Q & A with JBF Award Winner Julian P. Van Winkle IIIAnna Mowry
October 04, 2011
Winner of the 2011 JBF Award for Outstanding Wine and Spirits Professional, Julian P. Van Winkle III carries on a century-long tradition of producing premium bourbon at Old Rip Van Winkle Distillery in Louisville, Kentucky.
The James Beard Foundation: Rip Van Winkle is a four-generation family company. How did you get involved in the business?
Julian P. Van Winkle: I started working for my dad in 1977. At that time we were selling just one age of Old Rip Van Winkle. We also sold decanters filled with our whiskey. I took over the company in 1981 after my father passed away.
JBF: Can you describe your bourbon recipe and the impact it has on the flavor of your products?
JPVW: Bourbon must be made from at least 51 percent corn. Rye or wheat can also be used. My grandfather Pappy always used wheat instead of rye, which we continue to do today. The wheat gives the bourbon a sweeter, smoother flavor, and wheat-based bourbon ages more gracefully than a product made with rye. It doesn’t pick up as much wood and char from the barrel. It’s like rye bread versus wheat bread: rye is a bit spicier than wheat, while wheat is softer on the tongue.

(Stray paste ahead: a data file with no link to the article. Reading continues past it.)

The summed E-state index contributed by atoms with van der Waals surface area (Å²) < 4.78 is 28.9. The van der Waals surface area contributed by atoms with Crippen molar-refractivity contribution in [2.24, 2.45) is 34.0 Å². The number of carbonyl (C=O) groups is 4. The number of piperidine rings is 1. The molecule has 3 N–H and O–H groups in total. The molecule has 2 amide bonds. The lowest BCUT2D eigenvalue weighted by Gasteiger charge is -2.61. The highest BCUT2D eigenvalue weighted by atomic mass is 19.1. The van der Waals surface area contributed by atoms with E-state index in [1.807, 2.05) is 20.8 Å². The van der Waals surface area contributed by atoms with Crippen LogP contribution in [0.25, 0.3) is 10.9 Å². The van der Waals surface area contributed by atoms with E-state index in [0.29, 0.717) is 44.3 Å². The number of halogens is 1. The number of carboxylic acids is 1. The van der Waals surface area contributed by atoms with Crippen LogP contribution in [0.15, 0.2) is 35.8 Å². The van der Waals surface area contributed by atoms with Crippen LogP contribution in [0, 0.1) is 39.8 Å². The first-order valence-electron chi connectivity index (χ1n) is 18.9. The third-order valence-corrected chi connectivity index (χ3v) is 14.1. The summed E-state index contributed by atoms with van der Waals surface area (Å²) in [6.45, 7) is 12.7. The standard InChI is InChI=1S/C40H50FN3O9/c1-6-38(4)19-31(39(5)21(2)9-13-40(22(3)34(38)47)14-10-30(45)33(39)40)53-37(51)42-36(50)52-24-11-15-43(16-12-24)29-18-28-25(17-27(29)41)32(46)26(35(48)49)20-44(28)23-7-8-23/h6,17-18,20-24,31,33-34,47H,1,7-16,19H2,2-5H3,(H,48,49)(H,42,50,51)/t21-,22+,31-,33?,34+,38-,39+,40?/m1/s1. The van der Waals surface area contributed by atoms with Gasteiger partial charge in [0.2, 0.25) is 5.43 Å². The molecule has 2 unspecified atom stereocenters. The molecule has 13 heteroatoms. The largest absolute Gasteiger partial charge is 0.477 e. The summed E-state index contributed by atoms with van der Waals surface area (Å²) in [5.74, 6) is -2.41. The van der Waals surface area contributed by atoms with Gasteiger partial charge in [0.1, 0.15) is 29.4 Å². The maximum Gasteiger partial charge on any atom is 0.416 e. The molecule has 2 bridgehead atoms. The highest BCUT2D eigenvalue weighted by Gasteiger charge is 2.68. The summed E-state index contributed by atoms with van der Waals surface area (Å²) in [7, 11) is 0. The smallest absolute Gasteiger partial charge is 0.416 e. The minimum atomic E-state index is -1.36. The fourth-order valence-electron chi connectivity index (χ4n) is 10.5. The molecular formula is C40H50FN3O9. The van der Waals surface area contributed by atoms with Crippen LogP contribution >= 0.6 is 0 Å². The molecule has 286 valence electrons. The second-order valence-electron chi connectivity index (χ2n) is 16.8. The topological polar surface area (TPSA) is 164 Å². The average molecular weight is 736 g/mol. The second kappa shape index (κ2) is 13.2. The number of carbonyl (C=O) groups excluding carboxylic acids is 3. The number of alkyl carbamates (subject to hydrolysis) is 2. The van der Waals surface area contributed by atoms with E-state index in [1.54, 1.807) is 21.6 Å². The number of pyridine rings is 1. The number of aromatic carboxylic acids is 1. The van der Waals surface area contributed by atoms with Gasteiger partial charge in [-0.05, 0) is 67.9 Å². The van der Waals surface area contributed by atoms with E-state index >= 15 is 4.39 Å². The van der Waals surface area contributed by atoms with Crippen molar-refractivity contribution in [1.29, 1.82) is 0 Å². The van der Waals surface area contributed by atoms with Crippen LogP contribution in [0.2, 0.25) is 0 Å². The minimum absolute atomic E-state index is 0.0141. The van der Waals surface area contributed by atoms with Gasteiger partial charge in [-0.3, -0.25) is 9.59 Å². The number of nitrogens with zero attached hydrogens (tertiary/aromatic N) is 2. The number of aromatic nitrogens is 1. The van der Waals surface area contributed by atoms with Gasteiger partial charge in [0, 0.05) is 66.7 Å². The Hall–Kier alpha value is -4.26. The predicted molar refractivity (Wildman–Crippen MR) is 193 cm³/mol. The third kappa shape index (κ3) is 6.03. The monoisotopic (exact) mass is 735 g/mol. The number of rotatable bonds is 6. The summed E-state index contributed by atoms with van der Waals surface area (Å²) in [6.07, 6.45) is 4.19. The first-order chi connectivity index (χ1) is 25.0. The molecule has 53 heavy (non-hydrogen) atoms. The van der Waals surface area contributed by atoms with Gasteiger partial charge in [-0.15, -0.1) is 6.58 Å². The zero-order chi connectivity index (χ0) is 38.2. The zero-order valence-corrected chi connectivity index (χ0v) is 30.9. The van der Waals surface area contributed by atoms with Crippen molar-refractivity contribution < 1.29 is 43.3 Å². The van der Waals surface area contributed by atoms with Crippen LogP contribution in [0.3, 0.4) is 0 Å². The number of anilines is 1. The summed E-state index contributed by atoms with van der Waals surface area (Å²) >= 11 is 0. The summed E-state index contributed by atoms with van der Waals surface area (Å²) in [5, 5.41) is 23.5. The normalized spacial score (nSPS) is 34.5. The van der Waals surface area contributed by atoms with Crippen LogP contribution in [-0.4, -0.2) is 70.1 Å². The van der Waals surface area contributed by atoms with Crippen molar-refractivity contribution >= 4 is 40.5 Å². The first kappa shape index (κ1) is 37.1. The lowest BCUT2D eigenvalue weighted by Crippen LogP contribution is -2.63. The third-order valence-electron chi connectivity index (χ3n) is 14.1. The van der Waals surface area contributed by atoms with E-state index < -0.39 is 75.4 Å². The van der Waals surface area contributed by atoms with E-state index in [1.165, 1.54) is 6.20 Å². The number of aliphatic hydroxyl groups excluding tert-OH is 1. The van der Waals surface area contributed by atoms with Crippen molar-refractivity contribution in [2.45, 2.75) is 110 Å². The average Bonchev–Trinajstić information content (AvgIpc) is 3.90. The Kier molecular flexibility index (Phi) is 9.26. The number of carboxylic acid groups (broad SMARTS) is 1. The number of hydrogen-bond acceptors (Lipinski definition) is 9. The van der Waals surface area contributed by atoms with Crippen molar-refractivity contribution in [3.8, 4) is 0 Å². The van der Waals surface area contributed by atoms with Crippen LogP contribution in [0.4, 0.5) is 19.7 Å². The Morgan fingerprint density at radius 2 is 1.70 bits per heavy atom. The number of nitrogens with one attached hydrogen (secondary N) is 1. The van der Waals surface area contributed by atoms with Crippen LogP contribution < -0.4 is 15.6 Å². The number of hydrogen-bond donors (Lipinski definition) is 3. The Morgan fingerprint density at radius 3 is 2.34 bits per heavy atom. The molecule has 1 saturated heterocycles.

JBF: We recently learned that, by law, bourbon has to be aged in new, charred American oak barrels. What happens to your used barrels?
JPVW: Since we can only use our barrels once, we sell them to producers of Scotch, Canadian whiskey, blended whiskey, añejo tequila, wine, and beer. Eleven Madison Park has partnered with Brooklyn Brewery to make a bourbon barrel–aged stout, and they age it in our barrels. I’ve also sold them to Goose Island Brewery in Chicago and Red Brick Brewing Company in Atlanta.
JBF: What’s your favorite bourbon from your product line?
JPVW: My favorite is our 15-year-old, 107-proof Pappy Van Winkle’s Family Reserve. To me, it’s just right: very complex flavor and not too much oak.
JBF: What’s your favorite bourbon cocktail?
JPVW: Definitely an old-fashioned. I don’t use a maraschino cherry or soda. I prefer Angostura and orange bitters, along with a raw sugar cube muddled with orange fruit.
This article originally appeared in the August/September 2011 issue of JBF Notes, the James Beard Foundation member newsletter. Don't miss out on future articles; become a member today!